Bioclastic grey limestone
The aggregate used to make this concrete is made with an all-in crushed sparry limestone, with minor amounts of siliceous limestone. Some of the sparry limestone shows evidence of dolomitisation with the formation of characteristic dolomite rhombs. There are rare examples of argillaceous limestone, containing stylolites, which may host rare pyrite. This limestone is significantly different from the typical black argillaceous limestone / calcareous mudstone encountered within Co. Mayo and is derived from a different lithological unit. Potentially deleterious argillaceous limestone comprise <10.0% of the total aggregate (modal analysis).
Due to the prevalence of quarried metasedimentary aggregate of varying metamorphic grades within Co.Donegal there are a number of Low/Medium Risk aggregate types in use that have been testing under I.S.465. For gravels these normally produce free mica <5% and don’t contain sulphides in concentrations that are a cause for concern. As well as gravels there are also examples of crushed stable aggregate (e.g. gabbro) or crushed micaceous poor aggregate (e.g. quartzite).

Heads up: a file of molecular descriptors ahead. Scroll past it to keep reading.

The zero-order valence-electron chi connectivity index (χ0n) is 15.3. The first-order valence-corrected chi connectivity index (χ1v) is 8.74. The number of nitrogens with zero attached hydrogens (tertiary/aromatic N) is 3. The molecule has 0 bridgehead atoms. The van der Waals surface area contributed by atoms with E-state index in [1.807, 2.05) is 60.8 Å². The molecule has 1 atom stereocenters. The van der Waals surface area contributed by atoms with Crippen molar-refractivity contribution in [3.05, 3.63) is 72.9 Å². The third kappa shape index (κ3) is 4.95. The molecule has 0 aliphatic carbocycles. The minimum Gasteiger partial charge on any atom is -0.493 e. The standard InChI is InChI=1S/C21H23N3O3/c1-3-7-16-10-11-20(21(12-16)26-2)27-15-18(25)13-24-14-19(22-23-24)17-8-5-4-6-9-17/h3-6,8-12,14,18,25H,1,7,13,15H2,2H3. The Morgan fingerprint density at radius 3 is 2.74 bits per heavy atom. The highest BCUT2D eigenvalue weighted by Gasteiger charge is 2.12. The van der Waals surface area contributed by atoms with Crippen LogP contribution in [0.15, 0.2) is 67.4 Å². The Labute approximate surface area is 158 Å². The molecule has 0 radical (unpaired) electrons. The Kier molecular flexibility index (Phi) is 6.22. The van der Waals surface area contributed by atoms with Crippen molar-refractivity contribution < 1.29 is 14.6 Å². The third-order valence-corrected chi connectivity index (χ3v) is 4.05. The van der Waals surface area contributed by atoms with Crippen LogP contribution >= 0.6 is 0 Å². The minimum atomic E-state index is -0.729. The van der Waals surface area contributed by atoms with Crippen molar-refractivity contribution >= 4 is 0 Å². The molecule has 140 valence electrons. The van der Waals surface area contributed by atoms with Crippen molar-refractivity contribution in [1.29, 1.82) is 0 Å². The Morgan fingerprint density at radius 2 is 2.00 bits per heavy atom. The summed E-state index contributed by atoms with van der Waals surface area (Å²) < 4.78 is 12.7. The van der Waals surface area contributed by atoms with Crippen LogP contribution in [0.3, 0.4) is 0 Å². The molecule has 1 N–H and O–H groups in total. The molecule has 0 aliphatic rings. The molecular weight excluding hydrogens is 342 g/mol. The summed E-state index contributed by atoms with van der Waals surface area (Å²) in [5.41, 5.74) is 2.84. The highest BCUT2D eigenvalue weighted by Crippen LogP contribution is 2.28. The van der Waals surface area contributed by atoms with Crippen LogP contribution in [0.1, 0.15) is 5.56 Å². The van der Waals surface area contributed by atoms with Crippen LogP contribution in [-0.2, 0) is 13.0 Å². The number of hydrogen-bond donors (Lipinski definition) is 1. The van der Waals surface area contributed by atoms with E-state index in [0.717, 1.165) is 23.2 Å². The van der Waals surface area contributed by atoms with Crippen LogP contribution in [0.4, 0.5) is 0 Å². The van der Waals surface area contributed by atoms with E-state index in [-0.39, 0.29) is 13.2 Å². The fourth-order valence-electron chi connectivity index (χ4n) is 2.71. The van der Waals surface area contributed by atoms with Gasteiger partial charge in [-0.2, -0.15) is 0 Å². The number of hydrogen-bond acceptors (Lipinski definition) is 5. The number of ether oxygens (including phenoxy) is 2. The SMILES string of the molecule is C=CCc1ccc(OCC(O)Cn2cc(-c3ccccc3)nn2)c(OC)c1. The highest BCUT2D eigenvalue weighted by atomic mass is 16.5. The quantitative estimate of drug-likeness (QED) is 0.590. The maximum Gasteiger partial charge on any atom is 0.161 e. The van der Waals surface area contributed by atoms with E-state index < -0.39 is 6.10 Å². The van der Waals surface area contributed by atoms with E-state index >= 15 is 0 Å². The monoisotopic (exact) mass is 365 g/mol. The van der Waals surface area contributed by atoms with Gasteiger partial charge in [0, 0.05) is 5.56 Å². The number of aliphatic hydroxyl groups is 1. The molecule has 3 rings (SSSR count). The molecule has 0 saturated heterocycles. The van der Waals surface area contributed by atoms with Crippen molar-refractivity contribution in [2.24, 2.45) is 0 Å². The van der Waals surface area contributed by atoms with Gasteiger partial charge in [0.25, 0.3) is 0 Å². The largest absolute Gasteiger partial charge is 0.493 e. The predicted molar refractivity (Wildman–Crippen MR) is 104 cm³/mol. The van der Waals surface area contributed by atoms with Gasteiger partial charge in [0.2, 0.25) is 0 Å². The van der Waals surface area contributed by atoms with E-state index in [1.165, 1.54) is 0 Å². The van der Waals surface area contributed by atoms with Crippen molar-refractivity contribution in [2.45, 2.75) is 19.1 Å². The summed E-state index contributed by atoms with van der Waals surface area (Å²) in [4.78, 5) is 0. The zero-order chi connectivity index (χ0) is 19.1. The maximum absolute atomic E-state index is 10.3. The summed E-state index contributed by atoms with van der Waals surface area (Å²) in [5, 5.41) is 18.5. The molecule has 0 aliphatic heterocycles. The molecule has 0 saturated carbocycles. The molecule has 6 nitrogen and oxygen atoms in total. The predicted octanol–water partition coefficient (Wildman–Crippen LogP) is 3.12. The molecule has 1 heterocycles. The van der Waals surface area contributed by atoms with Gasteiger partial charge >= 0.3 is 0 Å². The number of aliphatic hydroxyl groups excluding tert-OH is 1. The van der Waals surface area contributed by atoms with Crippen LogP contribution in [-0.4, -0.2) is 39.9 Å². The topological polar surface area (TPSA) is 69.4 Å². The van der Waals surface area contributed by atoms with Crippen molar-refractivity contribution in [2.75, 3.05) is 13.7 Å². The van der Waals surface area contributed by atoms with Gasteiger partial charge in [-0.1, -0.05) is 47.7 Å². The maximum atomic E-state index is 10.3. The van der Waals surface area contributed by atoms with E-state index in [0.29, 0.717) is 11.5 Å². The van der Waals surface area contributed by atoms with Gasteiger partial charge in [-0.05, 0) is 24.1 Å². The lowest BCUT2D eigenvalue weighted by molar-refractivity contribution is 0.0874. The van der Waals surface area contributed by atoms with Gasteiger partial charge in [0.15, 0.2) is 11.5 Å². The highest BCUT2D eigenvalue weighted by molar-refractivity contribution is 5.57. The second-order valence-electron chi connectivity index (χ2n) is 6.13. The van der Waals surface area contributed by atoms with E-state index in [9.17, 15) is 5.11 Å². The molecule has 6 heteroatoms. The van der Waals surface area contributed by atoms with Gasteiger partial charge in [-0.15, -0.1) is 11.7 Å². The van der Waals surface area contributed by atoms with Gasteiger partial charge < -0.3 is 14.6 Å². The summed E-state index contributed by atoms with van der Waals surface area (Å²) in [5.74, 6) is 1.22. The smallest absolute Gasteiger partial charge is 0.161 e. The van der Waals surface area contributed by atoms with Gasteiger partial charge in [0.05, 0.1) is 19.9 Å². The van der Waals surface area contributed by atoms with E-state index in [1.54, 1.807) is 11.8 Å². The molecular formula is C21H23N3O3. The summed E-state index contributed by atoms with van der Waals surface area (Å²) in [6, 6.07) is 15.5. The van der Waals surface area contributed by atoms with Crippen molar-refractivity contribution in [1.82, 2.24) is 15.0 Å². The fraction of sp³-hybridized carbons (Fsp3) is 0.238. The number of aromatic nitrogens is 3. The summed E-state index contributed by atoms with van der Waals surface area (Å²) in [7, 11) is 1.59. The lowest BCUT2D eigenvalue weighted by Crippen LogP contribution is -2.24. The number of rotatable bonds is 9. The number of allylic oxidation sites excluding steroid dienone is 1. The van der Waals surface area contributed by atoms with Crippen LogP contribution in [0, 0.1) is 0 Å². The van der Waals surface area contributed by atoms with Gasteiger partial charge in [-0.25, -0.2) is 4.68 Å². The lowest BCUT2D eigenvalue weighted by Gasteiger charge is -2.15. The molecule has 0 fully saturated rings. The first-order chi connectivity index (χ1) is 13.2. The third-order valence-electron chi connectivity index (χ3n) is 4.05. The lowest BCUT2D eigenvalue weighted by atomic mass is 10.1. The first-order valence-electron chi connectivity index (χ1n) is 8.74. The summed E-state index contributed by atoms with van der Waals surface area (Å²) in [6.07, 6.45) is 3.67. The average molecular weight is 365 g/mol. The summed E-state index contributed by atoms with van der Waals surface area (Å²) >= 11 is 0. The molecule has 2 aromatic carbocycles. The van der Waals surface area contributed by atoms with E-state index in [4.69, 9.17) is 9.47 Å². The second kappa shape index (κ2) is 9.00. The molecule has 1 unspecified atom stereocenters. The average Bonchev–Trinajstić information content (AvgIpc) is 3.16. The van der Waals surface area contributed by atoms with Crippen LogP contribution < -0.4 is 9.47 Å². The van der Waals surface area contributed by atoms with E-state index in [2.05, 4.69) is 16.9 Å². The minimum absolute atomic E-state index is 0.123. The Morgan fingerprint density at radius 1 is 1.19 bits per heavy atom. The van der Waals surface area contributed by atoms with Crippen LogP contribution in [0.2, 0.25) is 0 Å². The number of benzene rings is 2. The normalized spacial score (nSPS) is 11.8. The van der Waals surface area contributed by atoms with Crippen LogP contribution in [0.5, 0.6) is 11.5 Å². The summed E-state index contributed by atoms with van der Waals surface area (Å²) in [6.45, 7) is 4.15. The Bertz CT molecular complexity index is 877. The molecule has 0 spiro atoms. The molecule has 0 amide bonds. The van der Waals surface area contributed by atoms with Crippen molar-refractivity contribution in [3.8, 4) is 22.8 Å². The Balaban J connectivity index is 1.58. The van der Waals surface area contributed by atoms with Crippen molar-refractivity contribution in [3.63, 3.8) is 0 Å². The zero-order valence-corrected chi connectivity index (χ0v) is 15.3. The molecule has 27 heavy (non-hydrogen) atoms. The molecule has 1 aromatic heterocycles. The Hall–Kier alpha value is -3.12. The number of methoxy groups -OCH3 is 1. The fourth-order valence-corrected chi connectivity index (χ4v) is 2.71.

Within Co.Mayo and the other Irish Counties, there are some Low/Medium risk gravels in use which are typically a mix of stable metasedimentary aggregate and dark grey bioclastic limestone without framboidal pyrite.
The condition of the concrete is assessed during each stage
The condition of the concrete is assessed during each stage and is based on any evidence of deterioration including, inter alia, matrix cracking, aggregate cracking, internal or external sulphate attack and physical incoherence. Evidence of any ‘non-I.S. 465’ forms of deterioration are included. At the conclusion of any stage, the condition of the concrete samples is designated as ‘Sound’ or ‘Unsound’ according to the following definitions.
Currently showing no, or only rare evidence of deterioration.
Concrete which is sound remains intact when sampled and cannot be pulled apart by hand.
Samples noted as sound display negligible susceptibility or low/medium susceptibility to deterioration due to the rare or minor presence of potentially problematic lithologies/minerals.
Lacking physical coherence and/or showing common or abundant evidence of deterioration, also concrete too deteriorated to be sampled intact.
Concrete which is unsound is often well fractured and can sometimes be pulled apart by hand.
Samples noted as unsound usually display high susceptibility to or show evidence of deterioration due to the presence of potentially problematic lithologies/minerals.